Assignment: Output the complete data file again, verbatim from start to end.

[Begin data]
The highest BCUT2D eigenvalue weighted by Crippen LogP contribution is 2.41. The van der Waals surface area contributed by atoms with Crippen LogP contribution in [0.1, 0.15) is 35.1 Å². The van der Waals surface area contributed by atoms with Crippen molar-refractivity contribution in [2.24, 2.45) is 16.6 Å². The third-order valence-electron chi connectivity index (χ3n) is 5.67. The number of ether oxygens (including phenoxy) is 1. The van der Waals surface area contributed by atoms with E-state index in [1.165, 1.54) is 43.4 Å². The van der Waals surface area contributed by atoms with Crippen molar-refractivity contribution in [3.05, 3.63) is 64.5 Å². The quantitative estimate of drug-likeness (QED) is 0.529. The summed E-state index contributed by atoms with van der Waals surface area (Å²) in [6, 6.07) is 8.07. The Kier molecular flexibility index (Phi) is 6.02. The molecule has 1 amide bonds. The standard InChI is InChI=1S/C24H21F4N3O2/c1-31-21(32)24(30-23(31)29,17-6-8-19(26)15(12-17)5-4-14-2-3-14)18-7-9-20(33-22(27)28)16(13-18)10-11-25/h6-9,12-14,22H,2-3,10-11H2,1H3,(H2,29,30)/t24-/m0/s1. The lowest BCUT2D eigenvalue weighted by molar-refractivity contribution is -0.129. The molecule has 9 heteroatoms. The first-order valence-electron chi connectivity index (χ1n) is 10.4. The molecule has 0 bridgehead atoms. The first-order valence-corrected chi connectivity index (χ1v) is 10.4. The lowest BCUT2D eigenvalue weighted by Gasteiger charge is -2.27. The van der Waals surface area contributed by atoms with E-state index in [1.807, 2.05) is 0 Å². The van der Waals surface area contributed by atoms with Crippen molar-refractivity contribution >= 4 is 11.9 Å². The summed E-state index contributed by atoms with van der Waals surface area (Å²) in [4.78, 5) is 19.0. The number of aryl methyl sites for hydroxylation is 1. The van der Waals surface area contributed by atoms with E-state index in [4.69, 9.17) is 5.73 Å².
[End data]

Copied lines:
The highest BCUT2D eigenvalue weighted by Crippen LogP contribution is 2.41. The van der Waals surface area contributed by atoms with Crippen LogP contribution in [0.1, 0.15) is 35.1 Å². The van der Waals surface area contributed by atoms with Crippen molar-refractivity contribution in [2.24, 2.45) is 16.6 Å². The third-order valence-electron chi connectivity index (χ3n) is 5.67. The number of ether oxygens (including phenoxy) is 1. The van der Waals surface area contributed by atoms with E-state index in [1.165, 1.54) is 43.4 Å². The van der Waals surface area contributed by atoms with Crippen molar-refractivity contribution in [3.05, 3.63) is 64.5 Å². The quantitative estimate of drug-likeness (QED) is 0.529. The summed E-state index contributed by atoms with van der Waals surface area (Å²) in [6, 6.07) is 8.07. The Kier molecular flexibility index (Phi) is 6.02. The molecule has 1 amide bonds. The standard InChI is InChI=1S/C24H21F4N3O2/c1-31-21(32)24(30-23(31)29,17-6-8-19(26)15(12-17)5-4-14-2-3-14)18-7-9-20(33-22(27)28)16(13-18)10-11-25/h6-9,12-14,22H,2-3,10-11H2,1H3,(H2,29,30)/t24-/m0/s1. The lowest BCUT2D eigenvalue weighted by molar-refractivity contribution is -0.129. The molecule has 9 heteroatoms. The first-order valence-electron chi connectivity index (χ1n) is 10.4. The molecule has 0 bridgehead atoms. The first-order valence-corrected chi connectivity index (χ1v) is 10.4. The lowest BCUT2D eigenvalue weighted by Gasteiger charge is -2.27. The van der Waals surface area contributed by atoms with E-state index in [1.807, 2.05) is 0 Å². The van der Waals surface area contributed by atoms with Crippen molar-refractivity contribution >= 4 is 11.9 Å². The summed E-state index contributed by atoms with van der Waals surface area (Å²) in [4.78, 5) is 19.0. The number of aryl methyl sites for hydroxylation is 1. The van der Waals surface area contributed by atoms with E-state index in [4.69, 9.17) is 5.73 Å².